One of the managers at the store when I started was a Bangladeshi guy called Gerry who left Red Rooster to start his own place cooking traditional Bangladeshi and Indian food. I used to go down to his market stall and help him cook and serve customers on weekends. During this time I also met a Chinese martial arts instructor, Jonny, who also had a stall at the markets. I became friends with him, often hanging out at his stall helping where I could with cooking or serving. At the time, I was a full-time student with the Western Australian Ballet Company and Jonny, in between cooking and prepping food, would give me special Chinese liniments to help with sore, strained and often torn muscles. These guys were great as they had a passion for their traditional food and a desire to share that with people, they opened my eyes and taste buds to world cuisine. They also had a great zest for life and it seemed to me that their food brought them joy — cooking and sharing was as necessary and natural as breathing. I would like to think that this was their gift to me.

Mum was a good cook but as we were a family of five living on a single income, there really was not a lot of room to play with ingredients or to get too fancy. We used to eat a lot of lamb, or I should say mutton, as Mum would buy a side of lamb for a pretty cheap price and we would diligently eat our way through it. I love lamb but to this day my brother and sister have difficulty sitting down to a meal of it.

When I left home and moved to Melbourne to study at the Australian Ballet School, I got a job working at Taco Bill, a Mexican restaurant. I started out making the dips and the salads, which was fun and I was about to be promoted to the ovens but alas my dance studies were suffering and I had to give my nightly cooking career away. However, being away from home meant cooking every meal for myself and thus began my journey into produce, experiments, burnt toast, weird concoct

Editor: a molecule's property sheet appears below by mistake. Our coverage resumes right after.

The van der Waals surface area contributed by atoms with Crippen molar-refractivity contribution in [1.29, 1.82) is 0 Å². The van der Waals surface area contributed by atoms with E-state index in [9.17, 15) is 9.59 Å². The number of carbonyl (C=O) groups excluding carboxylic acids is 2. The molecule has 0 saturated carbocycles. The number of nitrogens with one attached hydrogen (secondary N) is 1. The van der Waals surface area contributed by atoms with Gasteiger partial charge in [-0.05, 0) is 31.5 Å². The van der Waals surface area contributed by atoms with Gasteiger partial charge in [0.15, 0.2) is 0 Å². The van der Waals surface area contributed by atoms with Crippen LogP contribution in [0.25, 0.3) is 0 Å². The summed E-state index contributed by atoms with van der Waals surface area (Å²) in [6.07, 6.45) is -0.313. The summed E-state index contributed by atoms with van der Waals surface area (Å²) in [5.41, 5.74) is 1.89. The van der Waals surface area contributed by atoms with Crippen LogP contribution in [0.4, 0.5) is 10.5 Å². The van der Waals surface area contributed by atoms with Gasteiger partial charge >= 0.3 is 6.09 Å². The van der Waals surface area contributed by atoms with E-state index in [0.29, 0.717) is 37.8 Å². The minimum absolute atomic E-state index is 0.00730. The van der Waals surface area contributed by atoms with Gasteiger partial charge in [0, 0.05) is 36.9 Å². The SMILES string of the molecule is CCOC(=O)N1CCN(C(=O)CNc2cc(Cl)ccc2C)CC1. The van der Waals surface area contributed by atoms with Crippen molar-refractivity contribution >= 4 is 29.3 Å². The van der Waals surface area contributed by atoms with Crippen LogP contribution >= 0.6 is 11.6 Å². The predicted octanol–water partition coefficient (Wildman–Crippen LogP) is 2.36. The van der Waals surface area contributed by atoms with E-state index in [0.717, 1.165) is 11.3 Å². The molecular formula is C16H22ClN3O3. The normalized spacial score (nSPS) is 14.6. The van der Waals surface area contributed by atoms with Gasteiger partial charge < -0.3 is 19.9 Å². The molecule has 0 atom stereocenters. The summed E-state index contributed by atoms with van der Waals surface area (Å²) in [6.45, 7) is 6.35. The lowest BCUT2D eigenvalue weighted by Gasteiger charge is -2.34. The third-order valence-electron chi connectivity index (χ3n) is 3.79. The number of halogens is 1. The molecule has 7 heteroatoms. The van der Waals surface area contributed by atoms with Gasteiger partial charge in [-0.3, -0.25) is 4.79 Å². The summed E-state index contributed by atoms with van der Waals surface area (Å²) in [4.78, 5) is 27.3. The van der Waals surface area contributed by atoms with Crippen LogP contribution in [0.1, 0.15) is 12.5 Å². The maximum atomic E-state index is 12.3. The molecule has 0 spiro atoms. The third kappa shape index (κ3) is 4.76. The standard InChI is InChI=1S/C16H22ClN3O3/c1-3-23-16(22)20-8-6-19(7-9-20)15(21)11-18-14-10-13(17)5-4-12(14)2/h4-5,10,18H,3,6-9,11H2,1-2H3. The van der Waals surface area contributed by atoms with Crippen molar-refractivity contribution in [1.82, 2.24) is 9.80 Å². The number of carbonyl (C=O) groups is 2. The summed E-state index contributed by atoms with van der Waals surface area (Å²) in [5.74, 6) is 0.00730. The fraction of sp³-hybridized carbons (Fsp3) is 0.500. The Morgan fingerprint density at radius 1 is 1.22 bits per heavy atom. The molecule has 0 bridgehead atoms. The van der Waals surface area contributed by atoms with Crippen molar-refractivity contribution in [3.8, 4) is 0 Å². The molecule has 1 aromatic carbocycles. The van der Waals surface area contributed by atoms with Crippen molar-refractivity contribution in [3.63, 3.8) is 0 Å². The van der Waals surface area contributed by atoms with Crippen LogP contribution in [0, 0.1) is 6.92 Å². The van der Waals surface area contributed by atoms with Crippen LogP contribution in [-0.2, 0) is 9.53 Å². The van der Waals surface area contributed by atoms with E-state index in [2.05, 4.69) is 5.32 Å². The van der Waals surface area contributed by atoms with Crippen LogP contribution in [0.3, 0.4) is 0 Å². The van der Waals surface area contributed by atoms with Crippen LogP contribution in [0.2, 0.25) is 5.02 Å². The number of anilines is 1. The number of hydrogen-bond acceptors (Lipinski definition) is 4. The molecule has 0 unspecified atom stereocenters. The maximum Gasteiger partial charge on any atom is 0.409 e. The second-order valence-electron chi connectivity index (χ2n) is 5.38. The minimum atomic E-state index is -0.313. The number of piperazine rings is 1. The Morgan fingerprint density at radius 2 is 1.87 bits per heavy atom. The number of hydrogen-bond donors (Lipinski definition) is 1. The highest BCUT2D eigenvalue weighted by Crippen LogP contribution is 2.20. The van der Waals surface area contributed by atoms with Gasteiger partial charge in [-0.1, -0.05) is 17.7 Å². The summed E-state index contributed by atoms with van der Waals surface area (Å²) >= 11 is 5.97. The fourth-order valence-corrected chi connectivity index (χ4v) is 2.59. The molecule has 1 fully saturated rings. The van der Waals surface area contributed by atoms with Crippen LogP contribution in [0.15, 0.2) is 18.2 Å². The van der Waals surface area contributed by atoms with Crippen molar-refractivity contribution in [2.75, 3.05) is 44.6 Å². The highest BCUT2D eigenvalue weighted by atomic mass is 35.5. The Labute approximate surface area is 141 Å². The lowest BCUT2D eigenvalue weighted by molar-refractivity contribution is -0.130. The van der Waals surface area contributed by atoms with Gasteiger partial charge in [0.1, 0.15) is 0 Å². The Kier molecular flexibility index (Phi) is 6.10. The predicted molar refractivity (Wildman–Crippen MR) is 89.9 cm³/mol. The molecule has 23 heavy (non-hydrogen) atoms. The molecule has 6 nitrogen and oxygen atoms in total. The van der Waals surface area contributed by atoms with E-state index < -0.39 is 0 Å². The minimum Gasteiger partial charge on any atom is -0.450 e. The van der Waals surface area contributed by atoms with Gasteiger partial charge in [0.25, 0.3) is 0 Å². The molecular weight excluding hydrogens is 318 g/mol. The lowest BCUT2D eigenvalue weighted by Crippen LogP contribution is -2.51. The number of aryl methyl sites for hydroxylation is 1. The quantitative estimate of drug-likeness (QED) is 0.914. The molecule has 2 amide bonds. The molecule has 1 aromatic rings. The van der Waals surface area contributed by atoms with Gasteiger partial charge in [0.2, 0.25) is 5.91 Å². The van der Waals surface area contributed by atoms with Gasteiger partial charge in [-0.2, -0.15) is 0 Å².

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s some trace minerals.

The germ is the embryo or vital part of the grain. It contains vitamins B and E, essential fatty acids, phytochemicals, and unsaturated lipids. The germ is located at one end of the kernel near where the kernel connects to the stalk. Since it is just under the bran, if the bran is removed, so is the germ.

The endosperm is the largest portion of the kernel and provides the germ’s food supply. It is made up of two types of starch—amylose and amylopectin—and also contains some protein and B vitamins.

In order to qualify as a whole grain, a kernel must have all three parts intact. According to the USDA Dietary Guidelines, when the kernel is cracked into bits, rolled flat for quicker cooking (think of rolled oats, for example), or ground into flour, it must contain the same balance of nutrients found in the original seed to qualify as a whole-grain product. This is the definition also used by the Whole Grains Council, a consortium of scientists, nutritionists, grain producers, and manufacturers whose stated mission is to get more whole grains onto the American table.

When it came to deciding which grains to include in this book, I had to examine each grain’s anatomy to see if it qualified. For example, much of the barley grown in this country has to be stripped of its inedible hull in a process called hulling. Barley’s hull is so tightly attached to the bran layer that some of the bran is rubbed off in the process. Once any bran is rubbed off, the barley qualifies as pearl or pearled barley. If some of the bran is left intact, the barley is called semi-pearled.

According to the definition above, pearl barley, which has been stripped of all or most of its bran, would not qualify for inclusion in a book on whole grains. However, because of its particular anatomy, barley contains fiber throughout the kernel. So even when you are eating pearl barley, you are still getting a good balance of nutrients. I therefore decided to include pearl barley.

Then there’s bulgur, made by parboiling and cracking wheat kernels. Again, during this process some bran is lost. But as parboiling takes place, nutrients from the bran seep into the center. As a result, bulgur offers the range of nutrients available in the whole grain.